Life rebuilding for recovered addicts increases chances of successful rehab

As they say, the first step to recovering from an addiction is to admit you have a problem. The next step is to do something about the problem.

If you’re someone who has admitted you have a problem and actually done something about it, you’re far ahead of most people in your situation. But in order to continue your recovery and rebuild your life, it’s imperative that you relearn old skills and develop new ones. In doing so, you can leave the past in the past and focus on a bright, healthy, and productive future.

The relapse rate for people leaving treatment centers for drug and alcohol addiction is, unfortunately, quite high. Some 40 to 60 percent of people will fall back into their addictions and continue to struggle with substances.

While the quality of the drug treatment program plays a significant role in the rate of relapse, it’s ultimately up to how prepared the individual is once they leave the structure of the treatment center and reintegrate into society.

One of the best ways to ensure a recovering addict puts drug abuse in the past and continues to stay sober is by teaching them life skills that encourage them to follow the right path. In particular, they should do the following:

Those who are addicted to a substance usually don’t spend much time caring for their bodies. They’re too busy putting bad things into their bodies to worry about exercising and eating right. As part of your life after addiction, you should make a concerted effort to eat better. You should map out a daily menu for yourself and find ways to give your body the nutrients it needs.

Eating healthy is not only important for the body, but it also plays a role in improving mental health. When an individual receives the optimal amount of vitamins and nutrients each day, their system stabilizes and they become less prone to sudden urges and impulses.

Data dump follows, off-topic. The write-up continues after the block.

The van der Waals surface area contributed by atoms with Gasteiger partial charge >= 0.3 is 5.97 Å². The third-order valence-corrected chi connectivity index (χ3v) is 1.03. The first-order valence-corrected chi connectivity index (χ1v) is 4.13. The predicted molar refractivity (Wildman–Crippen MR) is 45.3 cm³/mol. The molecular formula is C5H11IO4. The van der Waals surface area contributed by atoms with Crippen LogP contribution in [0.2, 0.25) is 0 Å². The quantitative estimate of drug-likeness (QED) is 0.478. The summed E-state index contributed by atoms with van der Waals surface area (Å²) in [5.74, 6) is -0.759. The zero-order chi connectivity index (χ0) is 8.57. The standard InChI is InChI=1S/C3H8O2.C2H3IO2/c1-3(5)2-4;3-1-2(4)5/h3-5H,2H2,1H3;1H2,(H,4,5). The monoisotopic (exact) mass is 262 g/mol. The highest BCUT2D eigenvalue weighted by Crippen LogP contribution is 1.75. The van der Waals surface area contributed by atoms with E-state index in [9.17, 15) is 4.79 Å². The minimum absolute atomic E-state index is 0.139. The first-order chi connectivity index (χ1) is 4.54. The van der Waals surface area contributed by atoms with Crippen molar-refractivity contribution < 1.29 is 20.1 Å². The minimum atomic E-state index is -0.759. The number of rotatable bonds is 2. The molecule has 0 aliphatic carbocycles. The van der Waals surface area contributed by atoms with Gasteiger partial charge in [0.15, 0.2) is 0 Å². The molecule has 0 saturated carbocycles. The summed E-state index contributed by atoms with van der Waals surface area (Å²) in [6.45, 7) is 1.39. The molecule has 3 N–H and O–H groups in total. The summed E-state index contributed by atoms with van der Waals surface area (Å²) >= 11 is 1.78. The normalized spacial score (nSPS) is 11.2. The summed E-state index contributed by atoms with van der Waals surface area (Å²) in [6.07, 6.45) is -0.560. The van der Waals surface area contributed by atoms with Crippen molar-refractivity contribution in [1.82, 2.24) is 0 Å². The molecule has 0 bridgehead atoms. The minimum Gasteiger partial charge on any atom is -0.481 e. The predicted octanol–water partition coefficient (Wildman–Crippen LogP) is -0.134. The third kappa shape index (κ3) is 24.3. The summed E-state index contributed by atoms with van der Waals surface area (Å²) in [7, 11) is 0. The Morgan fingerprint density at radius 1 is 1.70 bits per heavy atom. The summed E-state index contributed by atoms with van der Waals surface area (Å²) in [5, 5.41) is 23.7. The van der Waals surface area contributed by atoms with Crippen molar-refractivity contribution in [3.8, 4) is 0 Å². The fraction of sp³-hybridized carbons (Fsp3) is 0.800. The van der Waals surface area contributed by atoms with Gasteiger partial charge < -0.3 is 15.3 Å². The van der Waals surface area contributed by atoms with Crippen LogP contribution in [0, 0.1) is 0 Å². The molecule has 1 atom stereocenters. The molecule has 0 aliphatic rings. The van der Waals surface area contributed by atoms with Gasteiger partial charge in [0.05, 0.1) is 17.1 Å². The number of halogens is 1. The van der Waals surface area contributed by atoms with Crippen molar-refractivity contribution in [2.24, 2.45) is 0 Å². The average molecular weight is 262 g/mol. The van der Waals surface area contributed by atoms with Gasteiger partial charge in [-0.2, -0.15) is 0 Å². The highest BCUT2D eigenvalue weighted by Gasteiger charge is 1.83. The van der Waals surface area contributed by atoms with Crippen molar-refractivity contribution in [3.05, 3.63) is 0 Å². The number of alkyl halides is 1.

Alongside proper diet and nutrition, it’s helpful to develop a regular fitness routine. This further enhances the body’s ability to regulate itself. It also provides an outlet for energy. When an individual is spending time depleting their energy in a constructive manner, there’s less idle time. And when there is, sleep becomes the preferred and necessary activity.


Formal education plays a catalytic role in a recovering addict’s ability to be reintroduced into society in a healthy and constructive manner. Pursuing a degree provides a number of benefits, including:

  • The structure of the classroom is something that a recovering addict needs in order to stay on track.
  • The pursuit of something challenging gives the individual a goal to strive for. Meeting this goal shows them that they can accomplish what they put their mind to.
  • Obtaining a degree could mean qualifying for more jobs and opportunities for professional development.

Education isn’t the answer to staying away from drugs, but it’s a practical step towards becoming a productive member of society.

There are wealthy business professionals who fall into drug abuse, as well as impoverished individuals living on welfare. So to say that a career is what every recovering addict needs is false. But much like obtaining a degree, there’s something about having a structured piece in your life that makes a difference.

Instead of just applying for a random job, recovering addicts should sit down and develop a career plan with concrete steps towards reaching different milestones. This establishes a purpose and makes it easier to stay on track when challenges are presented.


Recovering addicts need to stay busy and fill their days with safe and constructive activities that give their daily lives meaning. Outside of work, its helpful to learn a new hobby.

Any healthy hobby will do, but some options include yoga, woodworking, sewing, volunteering at animal shelters, gardening, reading, writing, or playing recreational sports. Any hobby that also encourages social interaction is a good thing. Building a new and supportive group of friends will dissuade recovering addicts from returning to past behaviors.

As cliché as it sounds, you can’t do anything about the past. While you still have to deal with the ramifications and fallout of decisions you’ve made in years gone by, there’s absolutely nothing you can do to change where you’ve been. You can, however, influence the trajectory of your future.

Now’s the time to shift your focus to the present. By relearning old skills and developing new ones, you can give yourself a far better chance of enjoying a happy and healthy future.

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